Inflation, salary squeeze dims Labour Day festival

Inflation, salary squeeze dims Labour Day festival

Workers are facing their most painful squeeze in over a decade after a day in which the cost of living crisis escalated and employers warned of a longer freeze in pay increases.

Employers say real wages, adjusted for inflation, will take longer to recover from the pandemic-induced economic contraction in 2020.

This means that disposable incomes will fall in 2022 as rising inflation and tax increases hit families, posing a headache to the State ahead of Labour Day on Sunday.

Workers will be keen to see whether the State will buck the trend where it has failed to review minimum wages over the past four years amid a sharp jump in THE prices of essential items, including soap, cooking gas and fuel.

Kenya National Bureau of Statistics (KNBS) data released on Thursday show that inflation hit a seven-month high OF 6.74 percent in April, from 5.6 percent in March, straining household budgets at a time when average private-sector pay grew at the slowest pace in a decade.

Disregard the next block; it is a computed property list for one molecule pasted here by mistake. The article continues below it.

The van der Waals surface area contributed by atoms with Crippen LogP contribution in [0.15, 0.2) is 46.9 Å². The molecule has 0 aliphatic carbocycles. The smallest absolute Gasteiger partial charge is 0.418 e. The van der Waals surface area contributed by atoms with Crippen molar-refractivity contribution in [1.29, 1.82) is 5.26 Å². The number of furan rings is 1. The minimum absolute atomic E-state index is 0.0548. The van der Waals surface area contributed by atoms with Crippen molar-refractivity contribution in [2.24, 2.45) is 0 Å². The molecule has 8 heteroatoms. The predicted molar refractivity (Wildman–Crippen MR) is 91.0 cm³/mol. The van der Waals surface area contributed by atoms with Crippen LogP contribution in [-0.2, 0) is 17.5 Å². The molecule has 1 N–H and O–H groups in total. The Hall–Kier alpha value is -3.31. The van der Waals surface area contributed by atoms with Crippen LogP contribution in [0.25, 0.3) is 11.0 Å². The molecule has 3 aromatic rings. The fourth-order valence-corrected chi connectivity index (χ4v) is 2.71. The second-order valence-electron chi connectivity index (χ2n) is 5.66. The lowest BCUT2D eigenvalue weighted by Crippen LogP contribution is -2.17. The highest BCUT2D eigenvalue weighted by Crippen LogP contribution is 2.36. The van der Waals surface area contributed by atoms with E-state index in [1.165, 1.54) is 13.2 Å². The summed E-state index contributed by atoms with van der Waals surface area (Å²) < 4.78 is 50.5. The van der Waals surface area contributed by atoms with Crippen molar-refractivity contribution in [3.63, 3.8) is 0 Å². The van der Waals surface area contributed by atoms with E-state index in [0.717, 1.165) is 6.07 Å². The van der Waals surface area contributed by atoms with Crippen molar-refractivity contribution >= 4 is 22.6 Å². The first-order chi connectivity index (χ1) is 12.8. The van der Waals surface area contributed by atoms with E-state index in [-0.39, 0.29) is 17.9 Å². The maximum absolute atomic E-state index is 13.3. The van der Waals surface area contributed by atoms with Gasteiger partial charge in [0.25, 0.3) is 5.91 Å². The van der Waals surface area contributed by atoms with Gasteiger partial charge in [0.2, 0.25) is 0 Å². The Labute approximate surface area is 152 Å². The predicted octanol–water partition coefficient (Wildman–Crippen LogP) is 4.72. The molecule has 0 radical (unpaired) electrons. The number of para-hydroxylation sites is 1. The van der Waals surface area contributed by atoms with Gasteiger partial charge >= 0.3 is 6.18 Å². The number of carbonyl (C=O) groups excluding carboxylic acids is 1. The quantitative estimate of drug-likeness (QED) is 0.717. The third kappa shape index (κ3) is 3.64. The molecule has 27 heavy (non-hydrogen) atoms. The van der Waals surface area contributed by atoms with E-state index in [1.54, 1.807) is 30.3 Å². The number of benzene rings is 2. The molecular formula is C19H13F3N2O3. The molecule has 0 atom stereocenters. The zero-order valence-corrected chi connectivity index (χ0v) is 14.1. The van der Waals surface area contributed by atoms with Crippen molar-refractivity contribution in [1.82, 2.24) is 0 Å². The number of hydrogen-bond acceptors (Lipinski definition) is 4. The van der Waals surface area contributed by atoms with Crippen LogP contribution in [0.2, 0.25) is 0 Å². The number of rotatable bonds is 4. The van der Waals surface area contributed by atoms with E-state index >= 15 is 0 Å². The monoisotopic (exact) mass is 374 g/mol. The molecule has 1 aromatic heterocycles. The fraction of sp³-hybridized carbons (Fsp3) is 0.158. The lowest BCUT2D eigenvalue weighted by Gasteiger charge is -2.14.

The Federation of Kenya Employers (FKE) on Thursday said workers would normally get compensated for inflation when the productivity of companies starts growing faster than the cost of living measure.

FKE executive director Jacqueline Mugo, however, said productivity in Kenya was “not just low, but is actually decreasing”, citing findings of the 2022 Economic Position Paper on Wages by the Ministry of Labour.

“Until the global political developments affecting supply chains and the challenging situation for enterprises in Kenya improves, employers are not in a position to unilaterally increase wages in real terms,” Ms Mugo told the Business Daily on Thursday via WhatsApp.

“Employers in Kenya are struggling and still trying to grapple with the negative impact of the Covid-19 pandemic. The situation of companies is being worsened by the disruptions in the global supply chains as a result of the ongoing geopolitical conflicts.”

The prices of essential items, including soap, cooking gas and cooking oil as well as food items such as wheat flour and onions, have risen by up to 41 percent in the past year.

This has forced many households, especially in the low-income segment, to reduce their shopping basket in an environment where firms have frozen salaries as they recover from Covid-19 economic hardships.The rise in the cost of essential commodities could force workers to cut back on non-essential items such as beer and airtime, ultimately hurting firms like East Africa Breweries Limited (EABL) #ticker:EABL and Safaricom #ticker:SCOM […]

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